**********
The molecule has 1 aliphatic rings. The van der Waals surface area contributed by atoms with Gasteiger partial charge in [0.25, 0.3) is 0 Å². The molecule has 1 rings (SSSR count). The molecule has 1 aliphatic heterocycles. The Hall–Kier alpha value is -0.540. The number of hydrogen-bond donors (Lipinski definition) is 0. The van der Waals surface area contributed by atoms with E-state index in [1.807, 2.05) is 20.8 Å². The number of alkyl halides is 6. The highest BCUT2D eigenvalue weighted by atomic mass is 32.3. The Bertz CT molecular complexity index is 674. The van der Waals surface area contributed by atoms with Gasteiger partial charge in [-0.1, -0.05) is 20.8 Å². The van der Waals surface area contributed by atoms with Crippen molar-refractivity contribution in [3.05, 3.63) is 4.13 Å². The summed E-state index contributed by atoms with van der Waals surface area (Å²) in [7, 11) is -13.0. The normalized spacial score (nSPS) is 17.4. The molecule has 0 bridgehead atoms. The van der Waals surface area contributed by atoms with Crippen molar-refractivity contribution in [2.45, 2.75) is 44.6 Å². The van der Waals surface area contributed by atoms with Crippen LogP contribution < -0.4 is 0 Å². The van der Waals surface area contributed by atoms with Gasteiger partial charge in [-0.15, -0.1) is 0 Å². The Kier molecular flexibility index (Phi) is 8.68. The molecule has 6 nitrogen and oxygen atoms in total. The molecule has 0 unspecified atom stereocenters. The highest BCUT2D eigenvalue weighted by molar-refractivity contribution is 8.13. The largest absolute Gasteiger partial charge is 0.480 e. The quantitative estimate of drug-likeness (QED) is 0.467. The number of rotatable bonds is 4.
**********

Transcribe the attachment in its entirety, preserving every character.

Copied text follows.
The molecule has 1 aliphatic rings. The van der Waals surface area contributed by atoms with Gasteiger partial charge in [0.25, 0.3) is 0 Å². The molecule has 1 rings (SSSR count). The molecule has 1 aliphatic heterocycles. The Hall–Kier alpha value is -0.540. The number of hydrogen-bond donors (Lipinski definition) is 0. The van der Waals surface area contributed by atoms with E-state index in [1.807, 2.05) is 20.8 Å². The number of alkyl halides is 6. The highest BCUT2D eigenvalue weighted by atomic mass is 32.3. The Bertz CT molecular complexity index is 674. The van der Waals surface area contributed by atoms with Gasteiger partial charge in [-0.1, -0.05) is 20.8 Å². The van der Waals surface area contributed by atoms with Crippen molar-refractivity contribution in [3.05, 3.63) is 4.13 Å². The summed E-state index contributed by atoms with van der Waals surface area (Å²) in [7, 11) is -13.0. The normalized spacial score (nSPS) is 17.4. The molecule has 0 bridgehead atoms. The van der Waals surface area contributed by atoms with Crippen molar-refractivity contribution in [2.45, 2.75) is 44.6 Å². The van der Waals surface area contributed by atoms with Crippen LogP contribution < -0.4 is 0 Å². The van der Waals surface area contributed by atoms with Gasteiger partial charge in [-0.15, -0.1) is 0 Å². The Kier molecular flexibility index (Phi) is 8.68. The molecule has 6 nitrogen and oxygen atoms in total. The molecule has 0 unspecified atom stereocenters. The highest BCUT2D eigenvalue weighted by molar-refractivity contribution is 8.13. The largest absolute Gasteiger partial charge is 0.480 e. The quantitative estimate of drug-likeness (QED) is 0.467. The number of rotatable bonds is 4.